Local authorities will place people within their own area where this is possible. Placing out of area is always a last resort for councils. In high demand areas it will not always be possible to place within area. Where placements out of area are necessary, councils will take a responsible approach. For example councils in London share information and monitor movement across the capital using an Inter-borough Temporary Accommodation Agreement. This ensures that authorities that may receive households receive information in advance of the placement and contains important conditions relating to rental prices. The LGA is working with London Councils to explore appetite across England for a similar set of management principles that underpin information sharing arrangements.

Letting agents, including agents’ fees and charges

The impact of fees and charges on local communities is an area of concern and high fees could act as a barrier to the private rented sector, particularly for people on low incomes. Households who could potentially find suitable accommodation in the private sector will be blocked by the need to pay agents fees and charge. This will add to the pressure on waiting lists for social and intermediate housing.

Local authorities are also being proactive in this area and some are choosing to act as local lettings agents themselves, for example Decent and Safe Homes (DASH) is now well advanced in developing a local lettings agency for Derbyshire. Help2let was the first social letting agency in London, set up by Harrow Council to match households on the waiting list with private landlords.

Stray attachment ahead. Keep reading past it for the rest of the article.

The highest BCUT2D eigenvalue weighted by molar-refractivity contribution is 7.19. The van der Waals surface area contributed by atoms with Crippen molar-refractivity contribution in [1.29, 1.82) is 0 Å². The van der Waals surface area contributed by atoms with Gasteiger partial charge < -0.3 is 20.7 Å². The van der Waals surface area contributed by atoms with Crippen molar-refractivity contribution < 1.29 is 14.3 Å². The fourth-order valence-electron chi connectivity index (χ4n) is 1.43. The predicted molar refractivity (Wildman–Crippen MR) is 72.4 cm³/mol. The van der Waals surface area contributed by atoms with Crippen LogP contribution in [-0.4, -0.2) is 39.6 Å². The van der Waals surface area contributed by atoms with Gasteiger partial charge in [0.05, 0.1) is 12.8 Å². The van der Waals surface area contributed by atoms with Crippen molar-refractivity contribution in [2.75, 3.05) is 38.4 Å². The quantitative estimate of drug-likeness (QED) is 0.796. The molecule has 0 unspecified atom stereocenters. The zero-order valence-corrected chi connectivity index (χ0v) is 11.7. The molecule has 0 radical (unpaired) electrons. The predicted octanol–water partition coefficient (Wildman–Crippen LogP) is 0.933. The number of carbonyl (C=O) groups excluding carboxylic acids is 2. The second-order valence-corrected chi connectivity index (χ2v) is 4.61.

3. Councils are Making Sure that People are Safe, Secure and Healthy in their Homes

The quality of private rented housing, and steps that can be taken to ensure that all housing in the sector is of an acceptable standard

Where quality standards reach unacceptable levels local authorities have regulatory and enforcement tools available. Using these tools is often a last resort with a focus on engagement with good quality landlords through forums, accreditation schemes and training. Councils will seek a dual approach, where good behaviour is encouraged through licensing and support to follow enforcement processes. The other side of this is action against poor behaviour, for example by using powers under the Proceeds of Crime Act.

Licensing the private rented sector can also be a tool for tacking specific issues with poor quality accommodation. The following case studies illustrate the value of licensing in meeting local needs and supporting targeted action.

Hastings Borough Council is targeting one of its struggling neighbourhoods with tough enforcement and a property purchase programme in collaboration with a specialised housing association.

London Borough of Newham and Oxford City Council are in the process of rolling out area-based licensing schemes across their whole area. Newham is introducing a borough wide scheme covering all private rented housing. Oxford is coverings all HMOs. Both are structuring their licensing fees to incentivise and reward cooperation from landlords.

Regulation of landlords, and steps that can be taken to deal with rogue landlords

Enforcement action is always a last resort however a number of the powers available to councils are limited in their use due to a lack of clarity and disproportionate bureaucracy. These could be streamlined to reduce bureaucracy and act as a more effective deterrent to non-compliant landlords.

The LGA would like to see the following amendments to existing legislation:

Ambiguity within the wording of the Housing Act 2004 can lead to Residential Property Tribunal panels making different interpretations of owners, responsibility and which properties are defined as HMOs.